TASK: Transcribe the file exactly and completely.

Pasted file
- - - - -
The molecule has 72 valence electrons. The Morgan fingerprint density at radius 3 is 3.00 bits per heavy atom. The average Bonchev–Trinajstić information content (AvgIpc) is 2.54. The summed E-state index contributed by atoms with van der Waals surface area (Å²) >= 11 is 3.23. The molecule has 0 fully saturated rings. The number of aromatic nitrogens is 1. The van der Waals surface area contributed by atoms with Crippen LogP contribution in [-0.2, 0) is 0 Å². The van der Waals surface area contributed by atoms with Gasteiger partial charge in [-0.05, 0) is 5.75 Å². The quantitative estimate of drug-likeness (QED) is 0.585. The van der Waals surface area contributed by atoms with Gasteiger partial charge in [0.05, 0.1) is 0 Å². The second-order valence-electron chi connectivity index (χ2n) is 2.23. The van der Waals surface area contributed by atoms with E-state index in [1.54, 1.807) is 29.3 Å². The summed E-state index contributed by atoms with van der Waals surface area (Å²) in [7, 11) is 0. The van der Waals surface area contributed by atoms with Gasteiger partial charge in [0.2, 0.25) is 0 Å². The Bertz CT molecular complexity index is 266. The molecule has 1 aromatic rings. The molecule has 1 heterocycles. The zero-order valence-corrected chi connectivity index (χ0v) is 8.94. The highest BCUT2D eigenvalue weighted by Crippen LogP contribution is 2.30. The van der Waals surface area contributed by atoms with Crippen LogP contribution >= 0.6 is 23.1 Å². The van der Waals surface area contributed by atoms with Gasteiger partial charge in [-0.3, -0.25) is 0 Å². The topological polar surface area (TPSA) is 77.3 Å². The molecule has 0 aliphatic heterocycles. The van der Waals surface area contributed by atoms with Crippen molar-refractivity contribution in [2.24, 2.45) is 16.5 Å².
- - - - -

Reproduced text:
The molecule has 72 valence electrons. The Morgan fingerprint density at radius 3 is 3.00 bits per heavy atom. The average Bonchev–Trinajstić information content (AvgIpc) is 2.54. The summed E-state index contributed by atoms with van der Waals surface area (Å²) >= 11 is 3.23. The molecule has 0 fully saturated rings. The number of aromatic nitrogens is 1. The van der Waals surface area contributed by atoms with Crippen LogP contribution in [-0.2, 0) is 0 Å². The van der Waals surface area contributed by atoms with Gasteiger partial charge in [-0.05, 0) is 5.75 Å². The quantitative estimate of drug-likeness (QED) is 0.585. The van der Waals surface area contributed by atoms with Gasteiger partial charge in [0.05, 0.1) is 0 Å². The second-order valence-electron chi connectivity index (χ2n) is 2.23. The van der Waals surface area contributed by atoms with E-state index in [1.54, 1.807) is 29.3 Å². The summed E-state index contributed by atoms with van der Waals surface area (Å²) in [7, 11) is 0. The van der Waals surface area contributed by atoms with Gasteiger partial charge in [0.2, 0.25) is 0 Å². The Bertz CT molecular complexity index is 266. The molecule has 1 aromatic rings. The molecule has 1 heterocycles. The zero-order valence-corrected chi connectivity index (χ0v) is 8.94. The highest BCUT2D eigenvalue weighted by Crippen LogP contribution is 2.30. The van der Waals surface area contributed by atoms with Crippen LogP contribution >= 0.6 is 23.1 Å². The van der Waals surface area contributed by atoms with Gasteiger partial charge in [-0.3, -0.25) is 0 Å². The topological polar surface area (TPSA) is 77.3 Å². The molecule has 0 aliphatic heterocycles. The van der Waals surface area contributed by atoms with Crippen molar-refractivity contribution in [2.24, 2.45) is 16.5 Å².